Sci. Signal., 21 July 2009
Immunology Innate Immunity in the Fly Gut
Science, AAAS, Washington, DC 20005, USA
Drosophila melanogaster is an important model system in which to study innate immunity, being both easy to manipulate and lacking an adaptive immune system. To identify genes that regulate innate immunity, Cronin et al. performed an RNA interference screen on flies infected with the oral bacterial pathogen Serratia marcescens. Genes involved in intestinal immunity and regulation of hemocytes, macrophage-like cells critical for phagocytosis and killing of the bacteria, were identified. Several hundred genes conferred either enhanced susceptibility or resistance to bacterial infection. Furthermore, the Janus kinase–signal transducer and activator of transcription (JAK-STAT) signaling pathway was activated in intestinal stem cells after bacterial infection, resulting in enhanced susceptibility to infection, most likely through regulation of intestinal stem cell homeostasis.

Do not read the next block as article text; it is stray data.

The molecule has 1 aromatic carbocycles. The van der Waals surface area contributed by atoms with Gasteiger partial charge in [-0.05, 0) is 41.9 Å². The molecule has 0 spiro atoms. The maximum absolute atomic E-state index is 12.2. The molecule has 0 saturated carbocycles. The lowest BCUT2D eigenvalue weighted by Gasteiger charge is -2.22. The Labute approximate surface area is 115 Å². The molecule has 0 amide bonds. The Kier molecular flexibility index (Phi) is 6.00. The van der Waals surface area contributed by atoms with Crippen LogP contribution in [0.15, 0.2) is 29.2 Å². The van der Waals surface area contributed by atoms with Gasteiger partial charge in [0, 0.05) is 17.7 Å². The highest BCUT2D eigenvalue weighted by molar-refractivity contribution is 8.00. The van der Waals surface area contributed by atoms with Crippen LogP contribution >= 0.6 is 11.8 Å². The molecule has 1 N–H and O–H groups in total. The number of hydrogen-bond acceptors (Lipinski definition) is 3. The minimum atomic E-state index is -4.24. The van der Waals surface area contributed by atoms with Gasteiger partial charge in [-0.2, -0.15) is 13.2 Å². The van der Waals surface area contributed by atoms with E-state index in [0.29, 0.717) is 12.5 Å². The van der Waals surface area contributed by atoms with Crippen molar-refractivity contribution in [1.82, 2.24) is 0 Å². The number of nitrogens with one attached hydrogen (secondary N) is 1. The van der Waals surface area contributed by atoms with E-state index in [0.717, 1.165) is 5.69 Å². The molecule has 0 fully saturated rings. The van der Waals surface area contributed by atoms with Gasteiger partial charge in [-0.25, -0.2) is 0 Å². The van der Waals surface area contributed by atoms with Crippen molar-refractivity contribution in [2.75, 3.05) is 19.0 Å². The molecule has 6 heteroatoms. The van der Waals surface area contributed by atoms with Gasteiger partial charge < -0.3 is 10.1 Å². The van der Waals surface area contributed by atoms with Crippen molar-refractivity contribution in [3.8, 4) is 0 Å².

S. J. F. Cronin, N. T. Nehme, S. Limmer, S. Liegeois, J. A. Pospisilik, D. Schramek, A. Leibbrandt, R. de Matos Simoes, S. Gruber, U. Puc, I. Ebersberger, T. Zoranovic, G. G. Neely, A. von Haeseler, D. Ferrandon, J. M. Penninger, Genome-wide RNAi screen identifies genes involved in intestinal pathogenic bacterial infection. Science 325, 340–343 (2009). [Abstract] [Full Text]
Citation: K. Mueller, Innate Immunity in the Fly Gut. Sci. Signal. 2, ec243 (2009).
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